Without anonymous methods you would have to define a Predicate method, wrap in a delegate and pass it to the Find method.

With anonymous method it can be as simple as:

int result = Array.Find(A,
        delegate(int x) {return (x < 0);});

In short, anonymous methods are good for short functions that you want to use “at once”, often as a parameter within a method call.

However in modern C# lambdas provide a simpler way of doing the same job and more. They work in the same way as anonymous methods but provide a neater way of writing the code.




Statement Lambdas 

Lambdas sound esoteric; the name comes from lambda calculus which is important in computer science. You don't need to worry about theory because lambdas solve a very practical problem.

There are two slight variations on the basic idea of a lambda - statement and expression lambdas. It makes sense to start off looking at statement lambdas because these are simply a more concise way of writing an anonymous method.

The basic syntax is:

(comma separated parameters)=>
        {semicolon terminated statement list;}

The => symbol can be read as “becomes” to indicate that the parameters are transformed into the actions.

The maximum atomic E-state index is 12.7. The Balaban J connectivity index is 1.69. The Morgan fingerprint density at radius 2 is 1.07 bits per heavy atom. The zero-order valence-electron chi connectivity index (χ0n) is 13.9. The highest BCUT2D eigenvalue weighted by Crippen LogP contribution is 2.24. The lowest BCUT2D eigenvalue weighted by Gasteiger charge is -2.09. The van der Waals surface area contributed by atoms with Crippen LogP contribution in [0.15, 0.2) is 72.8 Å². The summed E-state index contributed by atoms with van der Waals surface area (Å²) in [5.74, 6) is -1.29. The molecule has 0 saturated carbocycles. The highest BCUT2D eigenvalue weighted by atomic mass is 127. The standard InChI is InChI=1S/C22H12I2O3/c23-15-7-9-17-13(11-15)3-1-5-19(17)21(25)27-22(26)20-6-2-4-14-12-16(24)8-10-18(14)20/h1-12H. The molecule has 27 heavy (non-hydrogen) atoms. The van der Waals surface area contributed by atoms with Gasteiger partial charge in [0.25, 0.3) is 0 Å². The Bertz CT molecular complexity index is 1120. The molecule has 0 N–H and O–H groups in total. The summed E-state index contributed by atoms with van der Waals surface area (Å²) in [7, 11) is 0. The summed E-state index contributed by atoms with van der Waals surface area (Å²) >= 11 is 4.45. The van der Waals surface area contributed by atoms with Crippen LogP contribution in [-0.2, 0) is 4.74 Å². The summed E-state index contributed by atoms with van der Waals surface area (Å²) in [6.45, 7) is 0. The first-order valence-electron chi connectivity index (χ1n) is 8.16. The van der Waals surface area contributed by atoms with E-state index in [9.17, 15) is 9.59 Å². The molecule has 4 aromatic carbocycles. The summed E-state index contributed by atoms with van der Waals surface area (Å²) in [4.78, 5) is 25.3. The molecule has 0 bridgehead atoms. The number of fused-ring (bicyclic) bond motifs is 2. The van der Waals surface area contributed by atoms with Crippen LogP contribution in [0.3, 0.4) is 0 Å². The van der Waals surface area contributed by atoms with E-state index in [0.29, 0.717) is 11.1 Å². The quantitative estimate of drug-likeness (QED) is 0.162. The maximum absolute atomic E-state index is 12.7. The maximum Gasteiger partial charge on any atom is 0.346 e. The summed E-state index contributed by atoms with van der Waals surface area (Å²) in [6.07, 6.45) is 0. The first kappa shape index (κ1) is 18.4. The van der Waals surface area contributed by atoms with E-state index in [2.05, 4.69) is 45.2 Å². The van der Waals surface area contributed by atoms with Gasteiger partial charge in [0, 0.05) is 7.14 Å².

A lambda expression shares all its characteristics with anonymous methods.

For example, to define the Hello anonymous method listed earlier using a lambda expression you would write something like:

delegate int HelloType(int param);
HelloType HelloInst = (int param1) =>
 MessageBox.Show("Hello delegate World"                                        +param1.ToString());
 return ++param1;

The idea is that you are still creating an anonymous method but the body of the method is now defined using a slightly different syntax. Once the lambda expression is encapsulated by the delegate instance everything works in the same way. Note there is nothing special about the name param1 - you can call parameters whatever you want. 

There are some tricks that you can use with lambda expressions to make the method definition even more concise and flexible.

The first is that the compiler can deduce the type of the parameters from the delegate type.

Essentially the lambda expression has to have the same number of parameters as the delegate and the return type, if any, has to be implicitly convertible to the return type of the delegate.

Thus the previous lambda expression can be written:

HelloType HelloInst = (param1) =>
 MessageBox.Show("Hello delegate World"
                        + param1.ToString());
 return ++param1;

You can also leave out the brackets if the lambda has only one parameter

HelloType HelloInst = param1 =>
 MessageBox.Show("Hello delegate World"
                        + param1.ToString());
 return ++param1;


and you can use empty brackets () if there are no parameters at all.

HelloType HelloInst =  () =>
 MessageBox.Show("Hello delegate World");
 return 0;

You can use a lambda anywhere you would use an anonymous method and they are most often used as parameters as an easy way to pass a function to a method. 

Last Updated ( Thursday, 22 September 2016 )